Wednesday, February 12, 2014

Mechanical Fasteners: (Blind) Rivets

I have recently become aware of a strong, efficient, and economical way to fasten metals together: the blind rivet. I have always heard about how rivets were used in aircraft production, and for some reason I never seriously considered using them in my own mechanical projects. I wrongly assumed the cost and complexity was too high for someone with a hobbyist's budget. It turns out blind rivets are very practical and economical even for me.

As I am working with aircraft-grade aluminum (7075 T6), I cannot weld pieces together. Aluminum is notorious for being difficult to weld well, and this applies even more so for the stronger aircraft-grade aluminum alloys. Welding these alloys are usually deemed ineffective, especially when the resulting material strength is important. With welding out the window, I racked my brain for alternatives to heavy screw and nut arrangements, and came across the blind rivet.

As you noticed, there is a specific type of rivet I am referring to: the 'blind' rivet. A regular rivet is a solid pin-looking thing where you have to hammer down and flatten one end. A blind rivet is a rather complicated-looking thing if you have never seen one before, but it can quickly and easily be implemented with a tool that you can buy for less than $20 at your local hardware store. Also, with blind rivets you do not require access to both sides of the joint, only one side is required, hence the name 'blind' rivet. You can Google up many great explanations and visual demonstrations of how blind rivets work.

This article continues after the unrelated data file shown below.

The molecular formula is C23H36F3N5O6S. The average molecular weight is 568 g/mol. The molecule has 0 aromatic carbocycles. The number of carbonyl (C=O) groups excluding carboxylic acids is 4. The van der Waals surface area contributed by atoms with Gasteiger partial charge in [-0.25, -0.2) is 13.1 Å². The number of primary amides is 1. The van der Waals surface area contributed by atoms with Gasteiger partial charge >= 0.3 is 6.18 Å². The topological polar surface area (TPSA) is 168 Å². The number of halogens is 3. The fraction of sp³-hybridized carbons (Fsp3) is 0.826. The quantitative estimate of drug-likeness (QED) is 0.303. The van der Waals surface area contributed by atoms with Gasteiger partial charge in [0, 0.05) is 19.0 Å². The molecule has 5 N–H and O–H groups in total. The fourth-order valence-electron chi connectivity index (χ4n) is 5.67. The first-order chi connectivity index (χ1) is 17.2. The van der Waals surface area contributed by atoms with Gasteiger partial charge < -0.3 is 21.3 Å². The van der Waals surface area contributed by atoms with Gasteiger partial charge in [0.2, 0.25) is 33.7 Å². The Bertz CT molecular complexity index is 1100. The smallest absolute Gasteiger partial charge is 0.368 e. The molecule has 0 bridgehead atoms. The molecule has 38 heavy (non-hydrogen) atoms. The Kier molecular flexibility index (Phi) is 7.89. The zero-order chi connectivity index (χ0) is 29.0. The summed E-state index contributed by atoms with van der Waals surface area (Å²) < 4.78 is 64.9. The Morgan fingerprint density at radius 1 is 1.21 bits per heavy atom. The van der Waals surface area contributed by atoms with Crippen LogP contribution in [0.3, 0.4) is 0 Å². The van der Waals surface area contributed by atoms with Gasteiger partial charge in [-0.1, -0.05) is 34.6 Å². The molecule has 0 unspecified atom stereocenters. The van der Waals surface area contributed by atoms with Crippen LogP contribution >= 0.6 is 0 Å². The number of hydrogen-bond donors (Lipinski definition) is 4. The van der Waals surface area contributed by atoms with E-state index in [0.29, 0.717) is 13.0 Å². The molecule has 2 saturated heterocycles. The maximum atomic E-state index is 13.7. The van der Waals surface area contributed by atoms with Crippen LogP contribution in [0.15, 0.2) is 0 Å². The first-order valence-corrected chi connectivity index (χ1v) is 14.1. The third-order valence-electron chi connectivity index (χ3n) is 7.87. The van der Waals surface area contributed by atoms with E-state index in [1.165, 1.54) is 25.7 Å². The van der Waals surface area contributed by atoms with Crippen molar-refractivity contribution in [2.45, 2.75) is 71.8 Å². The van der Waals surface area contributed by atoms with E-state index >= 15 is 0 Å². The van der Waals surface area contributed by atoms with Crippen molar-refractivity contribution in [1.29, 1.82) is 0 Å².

Blind rivets are economical. On McMasterCarr, I can buy 1/8" diameter aluminum blind rivets at 250 for less than $10. It was actually more economical than the alternative for me, which were socket cap screws of similar size.

I would argue that the space and weight efficiency, for a given bore size, of the rivet is greater than that of screws. Strength of screws are diminished because of the required space for the threads. The screw nuts can be heavy when many screws are needed.

The downside of a rivet compared to a screw is more complicated dis-assembly. You have to destroy the rivet if you want to unfasten something, but it is not too difficult to remove a rivet.

Blind rivets today are the product of many years of improvements from field use. They are extremely effective if welding is not an option and you need a strong, lightweight bond between metal plates.


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